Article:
Inside the Australian and New Zealand book industry

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The Stella Count: 2012 gender and reviewing stats revealed

Last year, Books+Publishing compiled Australian statistics showing how many women and men were reviewed in local newspapers and literary journals in 2011. This year the Stella Prize, in conjunction with Books+Publishing, has compiled Australian statistics for 2012.

The 2012 red and blue pie charts, which are modelled on those produced by US-based organisation VIDA, reveal that a significantly higher proportion of books by male authors were reviewed than books by female authors. The statistics are remarkably similar to those from 2011.

Chair of the Stella Prize Aviva Tuffield told Books+Publishing that she wasn’t surprised by the results. ‘As we’ve learnt over the past few years from VIDA’s statistics for their count of the leading US and UK literary journals, the statistics don’t change quickly, or much at all. Some Australian media have improved their gender balance in terms of the number of books written by women versus men that they review, but others have slightly deteriorated. Overall, there’s not much change, which is what we have surmised impressionistically by reading the literary pages of the newspapers and literary magazines regularly.’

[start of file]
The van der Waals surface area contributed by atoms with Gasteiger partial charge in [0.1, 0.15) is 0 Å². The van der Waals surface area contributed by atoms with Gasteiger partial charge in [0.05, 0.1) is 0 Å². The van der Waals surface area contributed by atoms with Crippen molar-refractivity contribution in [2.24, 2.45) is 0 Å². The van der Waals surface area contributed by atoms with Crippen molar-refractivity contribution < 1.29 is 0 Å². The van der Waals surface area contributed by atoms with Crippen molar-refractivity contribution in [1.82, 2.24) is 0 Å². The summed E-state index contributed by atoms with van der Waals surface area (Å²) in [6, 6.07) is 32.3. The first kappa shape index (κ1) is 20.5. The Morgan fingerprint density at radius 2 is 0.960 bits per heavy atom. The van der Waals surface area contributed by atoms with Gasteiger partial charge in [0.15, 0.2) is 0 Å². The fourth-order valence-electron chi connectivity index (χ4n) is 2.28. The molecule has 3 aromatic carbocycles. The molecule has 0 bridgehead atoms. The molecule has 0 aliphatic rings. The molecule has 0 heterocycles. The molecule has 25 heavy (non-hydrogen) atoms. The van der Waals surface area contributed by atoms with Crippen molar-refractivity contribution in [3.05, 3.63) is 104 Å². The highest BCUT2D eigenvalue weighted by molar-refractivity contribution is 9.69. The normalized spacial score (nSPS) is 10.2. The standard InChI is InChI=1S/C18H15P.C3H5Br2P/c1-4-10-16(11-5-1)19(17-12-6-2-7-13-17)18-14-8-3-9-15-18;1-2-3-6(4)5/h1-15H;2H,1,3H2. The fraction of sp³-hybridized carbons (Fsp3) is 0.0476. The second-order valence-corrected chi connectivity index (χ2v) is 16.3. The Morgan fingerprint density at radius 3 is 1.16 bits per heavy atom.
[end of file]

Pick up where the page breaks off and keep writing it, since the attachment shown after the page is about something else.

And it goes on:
Tuffield said the statistics show that ‘there is still work to be done to make literary editors and beyond more aware of their unconscious biases and to raise awareness of the disparity in the gender of the authors of the books they review’.

Notes on the data: anthologies and other books with both male and female authors were excluded from this count. Every effort has been made to ensure these statistics are accurate, and any publication for which we were unable to obtain sufficient or reliable data this year has been excluded from the count. However, there is always a risk of human error.

With thanks to 2012 Stella Count coordinator Kate Goldsworthy and Dominic Keating.